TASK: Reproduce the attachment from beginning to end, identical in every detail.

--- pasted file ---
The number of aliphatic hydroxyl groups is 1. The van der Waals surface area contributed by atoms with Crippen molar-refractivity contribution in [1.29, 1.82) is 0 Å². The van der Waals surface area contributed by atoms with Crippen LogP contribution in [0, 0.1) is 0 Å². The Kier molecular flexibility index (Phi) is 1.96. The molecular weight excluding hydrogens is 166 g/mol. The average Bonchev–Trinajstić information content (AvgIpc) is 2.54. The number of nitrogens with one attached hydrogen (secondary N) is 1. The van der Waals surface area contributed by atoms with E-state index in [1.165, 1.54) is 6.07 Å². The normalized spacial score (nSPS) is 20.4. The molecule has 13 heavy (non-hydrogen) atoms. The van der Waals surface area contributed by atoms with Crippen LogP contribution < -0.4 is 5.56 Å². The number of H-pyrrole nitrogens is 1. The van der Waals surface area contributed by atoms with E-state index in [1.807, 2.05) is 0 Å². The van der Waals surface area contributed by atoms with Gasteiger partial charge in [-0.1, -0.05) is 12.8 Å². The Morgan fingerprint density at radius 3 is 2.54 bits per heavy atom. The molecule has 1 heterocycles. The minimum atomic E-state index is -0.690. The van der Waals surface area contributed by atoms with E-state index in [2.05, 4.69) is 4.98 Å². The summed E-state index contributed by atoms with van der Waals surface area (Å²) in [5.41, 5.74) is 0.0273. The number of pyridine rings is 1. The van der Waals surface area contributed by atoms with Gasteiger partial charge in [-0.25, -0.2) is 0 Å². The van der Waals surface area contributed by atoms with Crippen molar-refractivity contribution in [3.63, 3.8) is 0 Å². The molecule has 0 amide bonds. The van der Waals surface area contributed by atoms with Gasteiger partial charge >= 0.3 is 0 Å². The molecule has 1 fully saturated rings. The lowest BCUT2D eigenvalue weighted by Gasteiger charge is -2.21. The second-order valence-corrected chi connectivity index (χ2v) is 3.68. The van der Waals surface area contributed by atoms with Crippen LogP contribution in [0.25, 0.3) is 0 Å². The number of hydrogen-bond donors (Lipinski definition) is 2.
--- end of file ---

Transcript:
The number of aliphatic hydroxyl groups is 1. The van der Waals surface area contributed by atoms with Crippen molar-refractivity contribution in [1.29, 1.82) is 0 Å². The van der Waals surface area contributed by atoms with Crippen LogP contribution in [0, 0.1) is 0 Å². The Kier molecular flexibility index (Phi) is 1.96. The molecular weight excluding hydrogens is 166 g/mol. The average Bonchev–Trinajstić information content (AvgIpc) is 2.54. The number of nitrogens with one attached hydrogen (secondary N) is 1. The van der Waals surface area contributed by atoms with E-state index in [1.165, 1.54) is 6.07 Å². The normalized spacial score (nSPS) is 20.4. The molecule has 13 heavy (non-hydrogen) atoms. The van der Waals surface area contributed by atoms with Crippen LogP contribution < -0.4 is 5.56 Å². The number of H-pyrrole nitrogens is 1. The van der Waals surface area contributed by atoms with E-state index in [1.807, 2.05) is 0 Å². The van der Waals surface area contributed by atoms with Gasteiger partial charge in [-0.1, -0.05) is 12.8 Å². The Morgan fingerprint density at radius 3 is 2.54 bits per heavy atom. The molecule has 1 heterocycles. The minimum atomic E-state index is -0.690. The van der Waals surface area contributed by atoms with E-state index in [2.05, 4.69) is 4.98 Å². The summed E-state index contributed by atoms with van der Waals surface area (Å²) in [5.41, 5.74) is 0.0273. The number of pyridine rings is 1. The van der Waals surface area contributed by atoms with Gasteiger partial charge in [-0.25, -0.2) is 0 Å². The van der Waals surface area contributed by atoms with Crippen molar-refractivity contribution in [3.63, 3.8) is 0 Å². The molecule has 0 amide bonds. The van der Waals surface area contributed by atoms with Gasteiger partial charge >= 0.3 is 0 Å². The molecule has 1 fully saturated rings. The lowest BCUT2D eigenvalue weighted by Gasteiger charge is -2.21. The second-order valence-corrected chi connectivity index (χ2v) is 3.68. The van der Waals surface area contributed by atoms with Crippen LogP contribution in [0.25, 0.3) is 0 Å². The number of hydrogen-bond donors (Lipinski definition) is 2.